Metagenomics and Microbial Sequencing for Diagnostics
When: Monday 12 September
Fee: $50 when purchased independently, $40 when purchased in conjunction with the Conference registrationRegister
- Veronica Roman-Reyna, Ohio State University, US
- Jonathan Jacobs, Ohio State University, US
- Boris Vinatzer, Virginia Tech, US
- Gwyn Beattie, Iowa State University, US
- Kellye Eversole, Phytobiomes Alliance
Next-generation sequencing technologies for genomics and metagenomics has expanded our ability to precisely identify and document plant pathogens from complex environmental samples. These genomic tools allow us to digitally document causal agents of plant disease and potentially reveal new emerging threats to agriculture. Metagenomics also provides a novel way to provide context to the target sample by additionally capturing the host genome and microbiome. This rapidly advancing field however poses challenges for pathogen classification and defining acceptable thresholds for plant disease identification.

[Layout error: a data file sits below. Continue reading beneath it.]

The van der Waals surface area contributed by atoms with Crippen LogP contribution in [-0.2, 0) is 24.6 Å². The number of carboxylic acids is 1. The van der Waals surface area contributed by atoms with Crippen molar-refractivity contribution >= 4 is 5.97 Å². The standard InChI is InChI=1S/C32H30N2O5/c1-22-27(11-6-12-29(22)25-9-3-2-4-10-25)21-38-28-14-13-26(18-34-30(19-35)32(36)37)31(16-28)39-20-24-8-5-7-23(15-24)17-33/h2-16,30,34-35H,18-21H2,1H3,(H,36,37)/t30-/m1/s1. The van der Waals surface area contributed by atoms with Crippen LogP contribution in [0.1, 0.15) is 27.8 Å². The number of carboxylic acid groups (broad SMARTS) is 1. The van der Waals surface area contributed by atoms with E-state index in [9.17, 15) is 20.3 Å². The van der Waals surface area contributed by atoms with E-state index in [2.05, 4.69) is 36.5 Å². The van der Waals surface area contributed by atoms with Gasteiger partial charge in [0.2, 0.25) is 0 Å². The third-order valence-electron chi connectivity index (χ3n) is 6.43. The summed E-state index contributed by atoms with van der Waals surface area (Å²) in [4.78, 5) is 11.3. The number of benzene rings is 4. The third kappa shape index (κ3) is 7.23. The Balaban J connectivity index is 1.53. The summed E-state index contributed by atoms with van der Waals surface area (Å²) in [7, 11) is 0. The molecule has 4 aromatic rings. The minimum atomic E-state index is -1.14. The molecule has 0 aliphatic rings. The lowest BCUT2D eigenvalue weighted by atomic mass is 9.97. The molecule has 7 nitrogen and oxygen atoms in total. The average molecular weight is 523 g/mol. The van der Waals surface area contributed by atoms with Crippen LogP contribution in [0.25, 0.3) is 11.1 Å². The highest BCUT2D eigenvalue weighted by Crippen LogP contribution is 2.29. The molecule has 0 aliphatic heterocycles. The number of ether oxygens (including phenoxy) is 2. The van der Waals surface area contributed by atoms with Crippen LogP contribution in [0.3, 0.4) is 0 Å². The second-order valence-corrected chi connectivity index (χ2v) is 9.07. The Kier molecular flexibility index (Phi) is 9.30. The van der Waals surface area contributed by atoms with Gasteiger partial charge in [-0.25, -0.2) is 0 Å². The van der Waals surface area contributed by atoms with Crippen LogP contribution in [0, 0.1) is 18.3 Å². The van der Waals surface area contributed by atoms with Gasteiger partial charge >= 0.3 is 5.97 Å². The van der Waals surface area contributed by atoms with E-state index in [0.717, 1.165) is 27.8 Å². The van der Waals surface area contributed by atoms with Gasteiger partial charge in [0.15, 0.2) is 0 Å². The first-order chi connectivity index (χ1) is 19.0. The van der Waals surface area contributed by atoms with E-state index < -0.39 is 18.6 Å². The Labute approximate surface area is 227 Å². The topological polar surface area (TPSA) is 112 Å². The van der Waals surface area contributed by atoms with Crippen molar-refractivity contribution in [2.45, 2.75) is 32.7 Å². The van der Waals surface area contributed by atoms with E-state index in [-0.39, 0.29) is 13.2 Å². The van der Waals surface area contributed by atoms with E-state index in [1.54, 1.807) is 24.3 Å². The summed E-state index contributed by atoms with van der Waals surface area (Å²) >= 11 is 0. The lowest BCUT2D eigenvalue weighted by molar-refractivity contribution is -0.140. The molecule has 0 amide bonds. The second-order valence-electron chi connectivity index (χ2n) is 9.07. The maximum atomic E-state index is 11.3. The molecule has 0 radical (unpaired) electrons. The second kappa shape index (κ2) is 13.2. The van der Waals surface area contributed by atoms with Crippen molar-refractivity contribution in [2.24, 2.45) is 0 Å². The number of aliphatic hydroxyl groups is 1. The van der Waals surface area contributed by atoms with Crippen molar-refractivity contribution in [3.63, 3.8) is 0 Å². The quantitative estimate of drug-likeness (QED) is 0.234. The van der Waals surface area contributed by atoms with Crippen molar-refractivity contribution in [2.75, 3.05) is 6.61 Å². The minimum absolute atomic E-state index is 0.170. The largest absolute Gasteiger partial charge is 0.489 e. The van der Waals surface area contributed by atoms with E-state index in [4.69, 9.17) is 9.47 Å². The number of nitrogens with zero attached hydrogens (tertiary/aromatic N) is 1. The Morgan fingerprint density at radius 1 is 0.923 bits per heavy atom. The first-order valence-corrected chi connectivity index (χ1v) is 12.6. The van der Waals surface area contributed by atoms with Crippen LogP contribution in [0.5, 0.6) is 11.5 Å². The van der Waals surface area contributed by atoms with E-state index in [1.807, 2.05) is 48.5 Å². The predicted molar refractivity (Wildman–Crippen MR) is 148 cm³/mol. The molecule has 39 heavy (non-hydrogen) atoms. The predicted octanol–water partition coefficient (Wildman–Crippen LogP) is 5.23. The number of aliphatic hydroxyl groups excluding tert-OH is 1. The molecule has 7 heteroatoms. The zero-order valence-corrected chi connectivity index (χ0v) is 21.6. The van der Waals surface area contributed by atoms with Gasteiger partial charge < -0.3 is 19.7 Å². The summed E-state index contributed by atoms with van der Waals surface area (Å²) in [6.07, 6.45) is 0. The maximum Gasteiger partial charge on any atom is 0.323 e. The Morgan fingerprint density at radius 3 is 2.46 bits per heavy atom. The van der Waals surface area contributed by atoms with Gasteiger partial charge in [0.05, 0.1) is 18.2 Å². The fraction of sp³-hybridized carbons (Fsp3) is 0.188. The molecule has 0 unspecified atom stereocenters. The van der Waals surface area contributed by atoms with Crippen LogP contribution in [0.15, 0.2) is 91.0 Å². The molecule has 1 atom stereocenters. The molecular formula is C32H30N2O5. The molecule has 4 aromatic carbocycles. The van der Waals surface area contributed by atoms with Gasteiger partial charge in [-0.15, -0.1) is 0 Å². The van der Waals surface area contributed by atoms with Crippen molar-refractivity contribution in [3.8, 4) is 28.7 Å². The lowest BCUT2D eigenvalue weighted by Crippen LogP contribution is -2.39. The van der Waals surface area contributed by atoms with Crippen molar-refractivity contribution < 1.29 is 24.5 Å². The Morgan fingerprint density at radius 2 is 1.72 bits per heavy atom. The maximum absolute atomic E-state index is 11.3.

We will discuss how genomics and metagenomics improve and accelerate plant disease diagnostics in this workshop. We will cover the current short- and long-read sequencing technologies and then explain available tools for performing sequencing for diagnostics. Finally, we will show applied examples of how we use genomics, including whole genome sequence- based methods, to strengthen pathogen classification and thus accurate identification.
We will end the workshop with an open discussion on unanswered questions related to genomics for diagnostics, including:
- What are the limits of detection in metagenomics for diagnostics?
- Does this differ between quarantine organisms vs. endemic problems?
- Are our thresholds the same for metagenomics for microbial ecology compared to disease diagnostics?
- What is the minimum amount of detection to consider it will cause the disease?
- How can we use metagenomics to look for pathogen reservoirs?